SciPolBites is a series of reflections from NSPN members about current issues in science and policy. In this SciPolBite, two members share their perspectives on transitioning to new leadership and setting goals at different levels of policy.
New Year, New Goals: A Federal Perspective
This particular new year is colored by some big changes in the federal government: a transition to a new presidential administration. Although this process ends with a lot of fanfare on Inauguration Day early in the new year, a presidential transition takes time. Months of planning, starting well before election day, take place for both the incumbent and challenger campaigns. Back in June 2020, both now-President Biden’s and former-President Trump’s campaigns announced preliminary teams - separate from the campaigns - that would build out the policy plans for their prospective administrations. These leaders were tasked with turning campaign promises into action by identifying the right personnel to advise and lead policy issues and to develop clear plans of action for the first 100-200 days of governing.
But how does that actually work?
Before the election, this means vetting potential high-level appointees, identifying Agency Review Teams, and determining the key policy priorities you’ll be acting upon if you win the election (after all, there’s only 78 days between Election Day and Inauguration Day to turn promises into something actionable!). Basically, get as much of the administrative work out of the way as possible.
After the election - once the General Services Administration recognizes the results of the election and grants federal resources to the process - this means conducting a deep dive into the government. Where does new staff need to be hired? Will a new office/position need to be announced? What expertise is currently missing? What is the low-hanging fruit? What can be done if your party has a majority in the legislature (and what if you don’t)? This involves talking to civil servants, Congressional staff, state and local officials, and academic and NGO leaders. The transition must then use this information to announce the first (of almost 4000) political appointees that will lead the agencies and offices in the new administration (most of these are Senate-confirmed positions; see the Plum Book to learn which).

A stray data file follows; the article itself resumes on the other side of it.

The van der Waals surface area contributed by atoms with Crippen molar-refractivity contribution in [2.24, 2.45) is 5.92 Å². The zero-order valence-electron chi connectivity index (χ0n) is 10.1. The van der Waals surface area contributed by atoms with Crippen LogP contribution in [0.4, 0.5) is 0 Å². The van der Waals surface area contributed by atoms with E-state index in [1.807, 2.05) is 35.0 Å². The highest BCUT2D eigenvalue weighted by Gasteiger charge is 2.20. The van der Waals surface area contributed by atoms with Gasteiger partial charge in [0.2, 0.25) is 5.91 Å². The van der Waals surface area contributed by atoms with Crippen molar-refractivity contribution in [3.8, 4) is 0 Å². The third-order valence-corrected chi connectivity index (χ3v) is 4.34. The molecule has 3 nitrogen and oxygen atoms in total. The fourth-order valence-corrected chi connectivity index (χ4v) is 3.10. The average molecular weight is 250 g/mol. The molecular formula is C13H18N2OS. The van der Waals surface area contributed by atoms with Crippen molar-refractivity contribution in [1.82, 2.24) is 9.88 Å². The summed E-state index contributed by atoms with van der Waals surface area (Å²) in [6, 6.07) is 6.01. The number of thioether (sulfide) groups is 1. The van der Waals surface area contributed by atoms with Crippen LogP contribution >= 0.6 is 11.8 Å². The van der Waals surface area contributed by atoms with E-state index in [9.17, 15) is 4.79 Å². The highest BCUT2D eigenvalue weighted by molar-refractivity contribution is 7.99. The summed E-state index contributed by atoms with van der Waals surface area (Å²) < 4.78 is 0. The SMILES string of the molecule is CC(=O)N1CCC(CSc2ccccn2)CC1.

For the new Biden-Harris administration, we have heard about their priorities of COVID-19, the economy/employment, climate change, and racial equity. Now that we’re beyond January 20th, it’s time to put those plans into action. The administration has already come out with some executive orders and proposed legislation to tackle these priorities - made possible by the tireless work of the transition team over the past several months. It remains to be seen how much will get done and what lasting impacts these policies will have, but we can already tell this will be an exciting and important moment in American history.
For more info, check out the Presidential Transition Guide!
New Year, New Goals: A State Perspective
When people think about science policy in the United States, it’s most common to think of the federal government’s role. The President has their science advisor and the Office of Science and Technology Policy. Universities receive funding through grants from agencies like the National Science Foundation and National Institutes of Health. Agencies such as NASA, the CDC, and the Department of Energy host significant research labs of their own. Congress and federal agencies regulate healthcare, environmental pollution, and new technologies and convene experts for hearings and panels. While the ways science can impact state and local policy has been thrust into the spotlight by the COVID-19 pandemic, states have been grappling with science and technology issues long before. Several states have proposed their own laws regulating technology, such as in Internet privacy or how state agencies can use facial recognition programs. States fund research to encourage economic development.
As states increasingly grapple with science and technology policy, there’s a growing need for their own sources of technical advice. North Carolina established the Policy Collaboratory in 2016 to help disseminate policy-relevant research on issues related to health and the environment. The California Council on Science and Technology has provided independent policy assessments to California’s government for over 30 years and launched the first of a growing movement of state science policy fellowships similar to those at the federal level. While I was a graduate student at UVA, I applied for an NSPN microgrant to develop a state-level fellowship in Virginia. The microgrant let us travel to meet policymakers across the state to discuss how a fellowship could work and NSPN helped us make important connections for support. In 2020, the Commonwealth of Virginia Engineering and Science Fellowship was launched with its inaugural fellowship cohort.
In NPSN, I’ve met many other early-career researchers interested in state and local opportunities in science policy. The State Fellowships Committee is where members share resources and advice on efforts to develop science policy fellowships in their own states and are working to develop resources for future efforts. Whether you want to learn more about what fellowship programs exist or are interested in starting an effort in your own state, come join us for a meeting!